The UAWR fought against Nazi Germany and Imperial Japan during World War II.  It was also a key figure in the founding of the Japanese Workers Republic, the Socialist Republic of South Korea and the People's Republic of Taiwan.  It also supported socialist revolutions in Latin America, who retain strong diplomatic ties with their Tio Samuel.  America also provided support for Iran during their socialist revolution in 1954.  America took in several Jews to Alaska during World War II, so only two million were killed in the Holocaust.  Besides the territory that the USA does in our world, the UAWR also includes the Philippines, Cuba, Panama and Liberia.

Traditionally, the United America Workers Republic has been in a Cold War against the Russian Empire and the Franco-British Union.  In more recent times, however, the three superpowers are beginning to warm up to each other, and have become more like frenemies than outright hostile. On the whole the United American Workers Republic isn't necessarily better or worse than our America, but it is very different, and someone from our world might not feel very comfortable

Monday, April 18, 2016

Flag of the Kingdom of Jerusalem

This is the flag of the Kingdom of Jerusalem.  It comes from a world where the Crusades were a success.  The Holy Land was placed under Christian control, as were Egypt and North Africa.  The Kingdom of Jerusalem frequently changed hands between various Christian kingdoms, but eventually it was established as an independent kingdom in the same manner as the Papal States.  There was a movement to have the Pope and College of Cardinals to move to Jerusalem, and for a few years they did, but it was ultimately decided that Jerusalem wasn't safe enough.  Rome remained the heart of Catholicism, but the church still has several important institutions in Jerusalem.  Similarly, the Orthodox Church has a Patriarch of Jerusalem who lives in the kingdom.

As a result of the successful Crusades many Muslims fled to West Africa.  By the present day West Africa, and Timbuktu in particular, have become the heart of Islam.  The Christian kingdoms of North Africa tend to have Christian coasts and Muslim interiors.  Jerusalem and its fellow Christian Levant kingdoms are...well, predominantly Christian.  Jerusalem comprises most of the territory that modern day Israel and Palestine consist of.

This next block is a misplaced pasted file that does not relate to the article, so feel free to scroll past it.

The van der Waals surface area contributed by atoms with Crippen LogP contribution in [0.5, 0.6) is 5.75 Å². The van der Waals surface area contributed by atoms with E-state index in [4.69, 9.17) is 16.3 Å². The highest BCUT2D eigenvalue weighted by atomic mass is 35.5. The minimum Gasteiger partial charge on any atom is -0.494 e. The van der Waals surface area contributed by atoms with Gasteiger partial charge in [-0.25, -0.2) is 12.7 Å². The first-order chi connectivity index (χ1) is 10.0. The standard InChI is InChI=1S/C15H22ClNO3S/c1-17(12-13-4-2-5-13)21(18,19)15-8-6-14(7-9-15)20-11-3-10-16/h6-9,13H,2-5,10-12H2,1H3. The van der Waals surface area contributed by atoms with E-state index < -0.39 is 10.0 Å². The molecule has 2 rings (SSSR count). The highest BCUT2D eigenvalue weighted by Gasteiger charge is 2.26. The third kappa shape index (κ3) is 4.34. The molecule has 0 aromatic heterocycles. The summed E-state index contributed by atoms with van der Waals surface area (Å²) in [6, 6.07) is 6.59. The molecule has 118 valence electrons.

For many years Jews and Muslims have faced discrimination in Jerusalem.  Today, however, people of all religions enjoy equal protection under the law.  Jerusalem has increasingly placed effort into making amends for the past. For example, the Dome of the Rock for many years had been converted into a church, but in recent times it was converted into a secular museum where everyone is allowed to pray.  

This is reflected by the symbolism of the flag.  Christian elements are still dominate, purple and gold represent both royalty and Jesus Christ, and a cross dominates the center.  However, the cross is an equal armed Templar cross the represent the equality of all, and the Stars of David and crescent moons represent the importance of Jerusalem to Jews and Muslims as well as Christians.   

Book Review: Childhood's End by Arthur C. Clarke

What book comes to mind when you think of Arthur C. Clarke's great novel?  Some would say 2001: A Space Odyssey and others might suggest Rendezvous with Rama.  For many people, myself included, the answer is Childhood's End.  As you maybe have guess that's what we're going to be reviewing today. 

The book is told over the span of 100 years and is divided into three parts.  The first part begins when humanity is about to take its first steps into outer space.  This is stopped by the arrival of an alien race, soon dubbed The Overlords.  The Overlords come in peace and have come to save humanity of nuclear annihilation.  They are lead by a supervisor named Karellen, and they keep their true forms hidden.  Fifty years later the Overlords are reveled to be demonic looking aliens from a distant planet.  Despite their outward appearance the Overlords prove to be as good as they claim and usher in a golden age for humanity.  But why are they doing so, and just what are their true motives?

Okay, yeah, it's next to impossible to talk about Childhood's End without spoiling most of the plot.  Not that I was ever stop by spoilers before, but there you go.  But before we get into all of that I'm sure there's a few other things that we can talk about.

Childhood's End was published in 1953 and is based upon Clarke's 1950 short story "Guardian Angel".  In fact, the first third of the novel is basically a rehashing of "Guardian Angel".  It's sorts of like how 2001: A Space Odyssey is an expansion of Clarke's short story "The Sentinel".  Also, while we're on the subject, Clarke was knighted shortly before is death in 2008, so it's Sir Arthur C. Clarke to all of you.